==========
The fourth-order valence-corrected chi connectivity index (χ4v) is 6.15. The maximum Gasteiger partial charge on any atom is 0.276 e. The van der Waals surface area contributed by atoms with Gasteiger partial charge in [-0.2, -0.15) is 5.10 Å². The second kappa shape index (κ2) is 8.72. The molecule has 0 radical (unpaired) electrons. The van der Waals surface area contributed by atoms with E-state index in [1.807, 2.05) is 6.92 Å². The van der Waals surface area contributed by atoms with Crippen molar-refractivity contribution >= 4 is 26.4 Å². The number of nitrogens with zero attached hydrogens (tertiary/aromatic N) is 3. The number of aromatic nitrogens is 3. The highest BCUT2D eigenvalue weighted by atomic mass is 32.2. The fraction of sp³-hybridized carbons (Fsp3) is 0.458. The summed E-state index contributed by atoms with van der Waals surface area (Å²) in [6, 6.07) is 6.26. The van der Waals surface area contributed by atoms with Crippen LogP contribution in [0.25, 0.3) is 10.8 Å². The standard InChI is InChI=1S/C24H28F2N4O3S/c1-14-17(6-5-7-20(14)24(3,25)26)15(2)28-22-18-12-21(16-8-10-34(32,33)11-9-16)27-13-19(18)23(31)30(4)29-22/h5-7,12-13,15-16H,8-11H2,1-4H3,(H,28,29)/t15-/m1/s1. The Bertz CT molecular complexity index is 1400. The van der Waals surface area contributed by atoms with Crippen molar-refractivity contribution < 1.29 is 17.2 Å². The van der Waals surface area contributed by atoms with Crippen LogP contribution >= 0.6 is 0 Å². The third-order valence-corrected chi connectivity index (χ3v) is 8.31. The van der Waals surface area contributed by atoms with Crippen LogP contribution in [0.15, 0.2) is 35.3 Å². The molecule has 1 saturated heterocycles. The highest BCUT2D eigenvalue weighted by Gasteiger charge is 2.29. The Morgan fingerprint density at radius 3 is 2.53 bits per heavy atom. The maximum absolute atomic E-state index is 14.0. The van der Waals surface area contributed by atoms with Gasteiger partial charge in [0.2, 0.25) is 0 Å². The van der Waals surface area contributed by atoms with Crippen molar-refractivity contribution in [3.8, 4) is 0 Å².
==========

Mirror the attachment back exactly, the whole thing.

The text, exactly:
The fourth-order valence-corrected chi connectivity index (χ4v) is 6.15. The maximum Gasteiger partial charge on any atom is 0.276 e. The van der Waals surface area contributed by atoms with Gasteiger partial charge in [-0.2, -0.15) is 5.10 Å². The second kappa shape index (κ2) is 8.72. The molecule has 0 radical (unpaired) electrons. The van der Waals surface area contributed by atoms with E-state index in [1.807, 2.05) is 6.92 Å². The van der Waals surface area contributed by atoms with Crippen molar-refractivity contribution >= 4 is 26.4 Å². The number of nitrogens with zero attached hydrogens (tertiary/aromatic N) is 3. The number of aromatic nitrogens is 3. The highest BCUT2D eigenvalue weighted by atomic mass is 32.2. The fraction of sp³-hybridized carbons (Fsp3) is 0.458. The summed E-state index contributed by atoms with van der Waals surface area (Å²) in [6, 6.07) is 6.26. The van der Waals surface area contributed by atoms with Crippen LogP contribution in [0.25, 0.3) is 10.8 Å². The standard InChI is InChI=1S/C24H28F2N4O3S/c1-14-17(6-5-7-20(14)24(3,25)26)15(2)28-22-18-12-21(16-8-10-34(32,33)11-9-16)27-13-19(18)23(31)30(4)29-22/h5-7,12-13,15-16H,8-11H2,1-4H3,(H,28,29)/t15-/m1/s1. The Bertz CT molecular complexity index is 1400. The van der Waals surface area contributed by atoms with Crippen molar-refractivity contribution < 1.29 is 17.2 Å². The van der Waals surface area contributed by atoms with Crippen LogP contribution >= 0.6 is 0 Å². The third-order valence-corrected chi connectivity index (χ3v) is 8.31. The van der Waals surface area contributed by atoms with Crippen LogP contribution in [0.15, 0.2) is 35.3 Å². The molecule has 1 saturated heterocycles. The highest BCUT2D eigenvalue weighted by Gasteiger charge is 2.29. The Morgan fingerprint density at radius 3 is 2.53 bits per heavy atom. The maximum absolute atomic E-state index is 14.0. The van der Waals surface area contributed by atoms with Gasteiger partial charge in [0.2, 0.25) is 0 Å². The van der Waals surface area contributed by atoms with Crippen molar-refractivity contribution in [3.8, 4) is 0 Å².